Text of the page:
India should conduct thorough investigation into journalist’s death

New York, July 6, 2015–The Committee to Protect Journalists calls on Indian authorities to fully investigate the death of a local TV journalist in Madhya Pradesh state on Saturday. The family of Akshay Singh has called for the federal Central Bureau of Investigation to probe the case.

Singh, 38, an investigative journalist for the private Hindi news channel Aaj Tak, died on Saturday from what doctors said was a heart attack. Singh, who was conducting an interview, drank from a cup of tea and began coughing and frothing at the mouth, according to reports. He was taken to a local hospital, where he was declared dead.

Doctors are examining Singh’s body to see what led to the heart attack, news reports said. The journalist’s employer and family members have asked that the results be sent and examined outside the state, according to news reports.

Singh was investigating the death of a woman tied to a billion-dollar corruption scandal in the state. Police, who uncovered the scam in 2013, have accused hundreds of individuals of rigging exams and giving or taking bribes, according to news reports. The suspects include students, state officials, and members of the Madhya Pradesh Professional Examination Board, popularly known as Vyapam, a government body responsible for administering entrance exams for various educational institutions and professions in the state, according to news reports.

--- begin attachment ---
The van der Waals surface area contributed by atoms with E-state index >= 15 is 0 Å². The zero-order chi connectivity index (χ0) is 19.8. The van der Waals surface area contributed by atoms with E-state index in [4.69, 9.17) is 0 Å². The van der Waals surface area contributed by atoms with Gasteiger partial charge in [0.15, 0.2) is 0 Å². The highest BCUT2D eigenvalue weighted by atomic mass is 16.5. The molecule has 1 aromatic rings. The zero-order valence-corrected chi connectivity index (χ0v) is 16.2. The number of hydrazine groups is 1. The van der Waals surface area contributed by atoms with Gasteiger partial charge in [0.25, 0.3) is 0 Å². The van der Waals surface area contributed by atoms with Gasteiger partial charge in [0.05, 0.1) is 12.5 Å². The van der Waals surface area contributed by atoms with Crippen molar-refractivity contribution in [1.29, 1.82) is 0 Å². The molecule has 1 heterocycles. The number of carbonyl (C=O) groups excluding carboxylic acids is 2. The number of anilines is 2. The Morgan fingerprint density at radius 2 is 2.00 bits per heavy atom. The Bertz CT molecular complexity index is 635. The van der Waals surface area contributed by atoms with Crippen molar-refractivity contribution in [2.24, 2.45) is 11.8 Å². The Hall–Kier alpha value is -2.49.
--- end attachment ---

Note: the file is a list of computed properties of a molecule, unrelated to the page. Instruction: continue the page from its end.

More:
Other individuals tied to the case have died in unclear circumstances in recent years, according to news reports. In the past week, according to a Washington Post report citing police, “one of those accused died after having chest pains in prison, another drowned in a village pond and a third died of a liver infection.”

“The Indian government should do its utmost to investigate the death of journalist Akshay Singh in a credible and thorough manner,” said CPJ Asia Research Associate Sumit Galhotra. “Given the recent spike in the number of journalist deaths in the country, authorities should dedicate their efforts to solving these cases and delivering justice where due.”

Police have consistently failed to investigate journalist fatalities in India. At least 35 journalists have been killed in in India since 1992, CPJ research shows. CPJ is investigating the deaths of more than 20 others to determine whether they are work-related. India is ranked 13th on CPJ’s annual Impunity Index, which spotlights countries where journalists are murdered and their killers go free.

  • For data and analysis on India, visit CPJ’s India page here.